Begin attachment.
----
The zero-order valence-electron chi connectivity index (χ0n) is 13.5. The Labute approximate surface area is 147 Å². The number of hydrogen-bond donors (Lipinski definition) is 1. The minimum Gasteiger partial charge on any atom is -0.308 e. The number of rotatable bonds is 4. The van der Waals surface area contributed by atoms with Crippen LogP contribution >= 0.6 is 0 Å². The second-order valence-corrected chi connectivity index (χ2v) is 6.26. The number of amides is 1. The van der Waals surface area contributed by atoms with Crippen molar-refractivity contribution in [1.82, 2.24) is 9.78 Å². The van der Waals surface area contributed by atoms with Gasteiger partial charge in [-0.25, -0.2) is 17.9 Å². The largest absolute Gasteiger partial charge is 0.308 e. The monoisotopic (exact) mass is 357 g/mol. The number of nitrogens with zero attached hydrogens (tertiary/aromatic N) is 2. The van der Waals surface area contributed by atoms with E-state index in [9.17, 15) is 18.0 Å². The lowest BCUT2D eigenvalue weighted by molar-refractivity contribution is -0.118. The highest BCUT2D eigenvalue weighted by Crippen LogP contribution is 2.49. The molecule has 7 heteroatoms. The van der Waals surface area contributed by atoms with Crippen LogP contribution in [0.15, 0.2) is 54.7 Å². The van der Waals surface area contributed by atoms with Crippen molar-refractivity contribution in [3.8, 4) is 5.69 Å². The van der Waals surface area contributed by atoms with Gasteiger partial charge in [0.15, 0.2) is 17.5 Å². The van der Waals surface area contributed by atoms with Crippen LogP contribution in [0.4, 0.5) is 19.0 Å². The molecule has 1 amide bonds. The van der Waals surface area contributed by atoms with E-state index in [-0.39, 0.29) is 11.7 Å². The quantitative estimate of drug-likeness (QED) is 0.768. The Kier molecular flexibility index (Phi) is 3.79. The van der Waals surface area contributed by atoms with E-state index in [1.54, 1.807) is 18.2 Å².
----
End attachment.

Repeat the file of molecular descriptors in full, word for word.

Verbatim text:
The zero-order valence-electron chi connectivity index (χ0n) is 13.5. The Labute approximate surface area is 147 Å². The number of hydrogen-bond donors (Lipinski definition) is 1. The minimum Gasteiger partial charge on any atom is -0.308 e. The number of rotatable bonds is 4. The van der Waals surface area contributed by atoms with Crippen LogP contribution >= 0.6 is 0 Å². The second-order valence-corrected chi connectivity index (χ2v) is 6.26. The number of amides is 1. The van der Waals surface area contributed by atoms with Crippen molar-refractivity contribution in [1.82, 2.24) is 9.78 Å². The van der Waals surface area contributed by atoms with Gasteiger partial charge in [-0.25, -0.2) is 17.9 Å². The largest absolute Gasteiger partial charge is 0.308 e. The monoisotopic (exact) mass is 357 g/mol. The number of nitrogens with zero attached hydrogens (tertiary/aromatic N) is 2. The van der Waals surface area contributed by atoms with E-state index in [9.17, 15) is 18.0 Å². The lowest BCUT2D eigenvalue weighted by molar-refractivity contribution is -0.118. The highest BCUT2D eigenvalue weighted by Crippen LogP contribution is 2.49. The molecule has 7 heteroatoms. The van der Waals surface area contributed by atoms with Crippen LogP contribution in [0.15, 0.2) is 54.7 Å². The van der Waals surface area contributed by atoms with Crippen molar-refractivity contribution in [3.8, 4) is 5.69 Å². The van der Waals surface area contributed by atoms with Gasteiger partial charge in [0.15, 0.2) is 17.5 Å². The van der Waals surface area contributed by atoms with Crippen LogP contribution in [0.4, 0.5) is 19.0 Å². The molecule has 1 amide bonds. The van der Waals surface area contributed by atoms with E-state index in [-0.39, 0.29) is 11.7 Å². The quantitative estimate of drug-likeness (QED) is 0.768. The Kier molecular flexibility index (Phi) is 3.79. The van der Waals surface area contributed by atoms with E-state index in [1.54, 1.807) is 18.2 Å².